a good place to start


This week has been a doozy. We were able to take our very cooped-up kids out for a bit over the weekend, but the cold and snow came back with a vengeance Sunday night, and we’ve been fighting the bad weather blues ever since. My commutes have been long and frustrating, with truncated workdays and late returns home throwing us all off schedule, but the one thing we’ve been really grateful for is the promise of a good, hearty meal at the end of the day.

We were the lucky recipients of another delicious “meal train” dinner Monday night, and yesterday I put a new spin on an old favorite: Lemon Artichoke Chicken by our friend Liz. Liz’ original recipe is one of those wonderful dishes that is simple enough for a weeknight, but elegant enough for company. We usually love it served simply with salad and bread, but last night, craving something a little more rib-sticking, I decided to make a few modifications.

The first of them was unintentional, but a happy accident: instead of the skinless, boneless chicken breasts the recipe calls for, Mike had pulled some boned-out thighs from the freezer. They were thin enough that they didn’t need pounding, and in the end they lent a more robust flavor to the finished dish.


After browning the chicken well on both sides, I removed it from the pan and added some sliced crimini mushrooms I needed to use up, as well as a good amount of thyme. I deglazed the pan with the juice of a lemon, and a hefty splash of vermouth in place of the sherry since it was what we had on hand, then I added a can of drained white beans along with the artichoke hearts. I put the browned chicken right back into the pan with the beans, artichokes, mushrooms and sauce, added the panko-parmesan topping, drizzled on some olive oil and then put the whole thing into a hot oven. I ended up baking this for about 40 minutes at 400 degrees, until it was bubbly and browned on top.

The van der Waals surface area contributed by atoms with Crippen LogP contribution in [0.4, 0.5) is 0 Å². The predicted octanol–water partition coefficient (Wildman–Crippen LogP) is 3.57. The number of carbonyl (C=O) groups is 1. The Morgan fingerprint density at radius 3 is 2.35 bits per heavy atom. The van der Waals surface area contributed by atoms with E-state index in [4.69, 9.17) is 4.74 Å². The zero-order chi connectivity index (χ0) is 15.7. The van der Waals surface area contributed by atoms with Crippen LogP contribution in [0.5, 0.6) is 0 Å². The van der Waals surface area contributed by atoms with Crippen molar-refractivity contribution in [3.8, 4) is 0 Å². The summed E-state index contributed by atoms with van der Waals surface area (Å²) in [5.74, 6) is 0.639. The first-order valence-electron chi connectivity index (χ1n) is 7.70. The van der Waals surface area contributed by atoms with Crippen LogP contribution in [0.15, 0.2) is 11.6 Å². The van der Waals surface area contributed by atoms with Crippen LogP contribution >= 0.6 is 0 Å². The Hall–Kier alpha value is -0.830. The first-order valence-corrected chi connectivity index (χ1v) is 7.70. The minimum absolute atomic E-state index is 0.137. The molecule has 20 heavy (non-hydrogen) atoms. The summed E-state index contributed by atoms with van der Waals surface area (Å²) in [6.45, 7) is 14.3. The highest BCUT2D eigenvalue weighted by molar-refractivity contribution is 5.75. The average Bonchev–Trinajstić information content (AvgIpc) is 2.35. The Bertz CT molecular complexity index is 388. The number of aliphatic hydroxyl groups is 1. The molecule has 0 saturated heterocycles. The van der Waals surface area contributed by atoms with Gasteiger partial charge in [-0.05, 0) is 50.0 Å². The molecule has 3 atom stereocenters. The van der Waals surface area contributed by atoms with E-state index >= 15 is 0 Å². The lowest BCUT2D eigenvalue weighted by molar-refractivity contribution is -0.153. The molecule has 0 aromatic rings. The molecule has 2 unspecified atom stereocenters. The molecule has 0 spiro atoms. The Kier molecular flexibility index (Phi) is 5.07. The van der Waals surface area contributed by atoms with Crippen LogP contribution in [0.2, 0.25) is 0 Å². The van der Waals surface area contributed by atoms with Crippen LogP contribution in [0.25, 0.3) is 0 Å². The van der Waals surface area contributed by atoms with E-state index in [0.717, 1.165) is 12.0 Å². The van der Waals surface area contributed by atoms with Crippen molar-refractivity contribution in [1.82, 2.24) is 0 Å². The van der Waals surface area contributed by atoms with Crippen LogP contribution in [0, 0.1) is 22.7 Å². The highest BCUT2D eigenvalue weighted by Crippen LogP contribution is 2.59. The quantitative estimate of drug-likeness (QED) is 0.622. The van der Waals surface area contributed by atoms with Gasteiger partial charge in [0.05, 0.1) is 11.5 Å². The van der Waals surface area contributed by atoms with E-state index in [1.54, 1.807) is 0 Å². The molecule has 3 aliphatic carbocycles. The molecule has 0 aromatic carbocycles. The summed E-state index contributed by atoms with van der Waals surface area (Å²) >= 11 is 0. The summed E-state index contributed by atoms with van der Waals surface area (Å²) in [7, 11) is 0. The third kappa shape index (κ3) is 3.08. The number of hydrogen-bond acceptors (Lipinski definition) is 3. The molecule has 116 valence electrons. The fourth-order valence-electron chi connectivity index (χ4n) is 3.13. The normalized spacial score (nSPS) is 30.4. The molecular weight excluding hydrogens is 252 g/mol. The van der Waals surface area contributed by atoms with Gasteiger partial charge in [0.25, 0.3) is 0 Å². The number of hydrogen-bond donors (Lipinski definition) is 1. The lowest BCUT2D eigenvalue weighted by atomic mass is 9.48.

While my variation of this dish isn’t going to win any beauty contests, it hit all the right notes, with its creamy beans, tender chicken and artichokes, the crunch of the panko and the brightness of lemon. The fact that it all came together in one pan was a bonus. Thank you, Liz, for your recipe and for the inspiration – it was a very good place to start.


Beef it Up

Dinner: November 30, 2010

Dinner last night was two days in the making, Craig Claiborne’s “Boeuf Bourguignon I” from Amanda Hesser’s The Essential New York Times Cook Book. Mike did the honors, lovingly prepping slices of bacon and Aquidneck Farm chuck, with bits of carrots, onions, shallots, mushrooms, and garlic, layering them in our Le Creuset, then anointing them with Cognac and rich red Burgundy wine. The whole thing cooked over high heat, then low, then it cooled and sat overnight before Mike brought the pot and its contents back up to temperature while I traveled home from work, also preparing some buttered and parsley-ed egg noodles to serve as a base for the rich stew.

We’ve cooked plenty of versions of this dish, but this was pretty spectacular, the meat coming apart in shreds beneath the tines of our forks, the sauce both light and concentrated. Buy the book, go to page 516, and make this dish, preferably a day before you plan to serve it. You’ll be happy you did.

Take Comfort

Dinner: November 14, 2010